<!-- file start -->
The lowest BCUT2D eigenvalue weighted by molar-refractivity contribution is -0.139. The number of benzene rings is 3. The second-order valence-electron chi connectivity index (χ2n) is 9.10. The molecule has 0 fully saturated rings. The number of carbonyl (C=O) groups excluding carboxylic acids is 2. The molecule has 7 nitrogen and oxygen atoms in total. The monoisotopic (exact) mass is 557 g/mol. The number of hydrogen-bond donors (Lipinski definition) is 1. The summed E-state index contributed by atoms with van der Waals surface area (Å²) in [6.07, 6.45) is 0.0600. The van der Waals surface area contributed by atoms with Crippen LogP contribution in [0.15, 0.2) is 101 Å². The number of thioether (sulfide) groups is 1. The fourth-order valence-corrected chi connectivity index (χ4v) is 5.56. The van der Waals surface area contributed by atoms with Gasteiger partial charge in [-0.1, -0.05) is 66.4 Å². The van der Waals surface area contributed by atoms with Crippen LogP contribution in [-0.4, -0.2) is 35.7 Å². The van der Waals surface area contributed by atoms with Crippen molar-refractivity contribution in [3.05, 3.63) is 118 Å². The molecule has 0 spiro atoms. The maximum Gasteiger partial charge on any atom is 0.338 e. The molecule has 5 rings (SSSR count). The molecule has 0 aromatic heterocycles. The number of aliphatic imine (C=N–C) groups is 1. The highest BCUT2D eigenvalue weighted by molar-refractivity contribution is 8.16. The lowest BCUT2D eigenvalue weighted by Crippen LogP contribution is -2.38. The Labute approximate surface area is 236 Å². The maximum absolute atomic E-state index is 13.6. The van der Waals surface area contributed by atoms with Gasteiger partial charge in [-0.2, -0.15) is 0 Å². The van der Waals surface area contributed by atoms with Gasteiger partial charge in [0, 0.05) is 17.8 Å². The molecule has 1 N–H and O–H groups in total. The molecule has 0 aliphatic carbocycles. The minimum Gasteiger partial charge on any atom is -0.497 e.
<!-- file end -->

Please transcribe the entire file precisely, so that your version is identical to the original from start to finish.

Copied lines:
The lowest BCUT2D eigenvalue weighted by molar-refractivity contribution is -0.139. The number of benzene rings is 3. The second-order valence-electron chi connectivity index (χ2n) is 9.10. The molecule has 0 fully saturated rings. The number of carbonyl (C=O) groups excluding carboxylic acids is 2. The molecule has 7 nitrogen and oxygen atoms in total. The monoisotopic (exact) mass is 557 g/mol. The number of hydrogen-bond donors (Lipinski definition) is 1. The summed E-state index contributed by atoms with van der Waals surface area (Å²) in [6.07, 6.45) is 0.0600. The van der Waals surface area contributed by atoms with Crippen LogP contribution in [0.15, 0.2) is 101 Å². The number of thioether (sulfide) groups is 1. The fourth-order valence-corrected chi connectivity index (χ4v) is 5.56. The van der Waals surface area contributed by atoms with Gasteiger partial charge in [-0.1, -0.05) is 66.4 Å². The van der Waals surface area contributed by atoms with Crippen LogP contribution in [-0.4, -0.2) is 35.7 Å². The van der Waals surface area contributed by atoms with Crippen molar-refractivity contribution in [3.05, 3.63) is 118 Å². The molecule has 0 spiro atoms. The maximum Gasteiger partial charge on any atom is 0.338 e. The molecule has 5 rings (SSSR count). The molecule has 0 aromatic heterocycles. The number of aliphatic imine (C=N–C) groups is 1. The highest BCUT2D eigenvalue weighted by molar-refractivity contribution is 8.16. The lowest BCUT2D eigenvalue weighted by Crippen LogP contribution is -2.38. The Labute approximate surface area is 236 Å². The maximum absolute atomic E-state index is 13.6. The van der Waals surface area contributed by atoms with Gasteiger partial charge in [-0.2, -0.15) is 0 Å². The van der Waals surface area contributed by atoms with Gasteiger partial charge in [0, 0.05) is 17.8 Å². The molecule has 1 N–H and O–H groups in total. The molecule has 0 aliphatic carbocycles. The minimum Gasteiger partial charge on any atom is -0.497 e.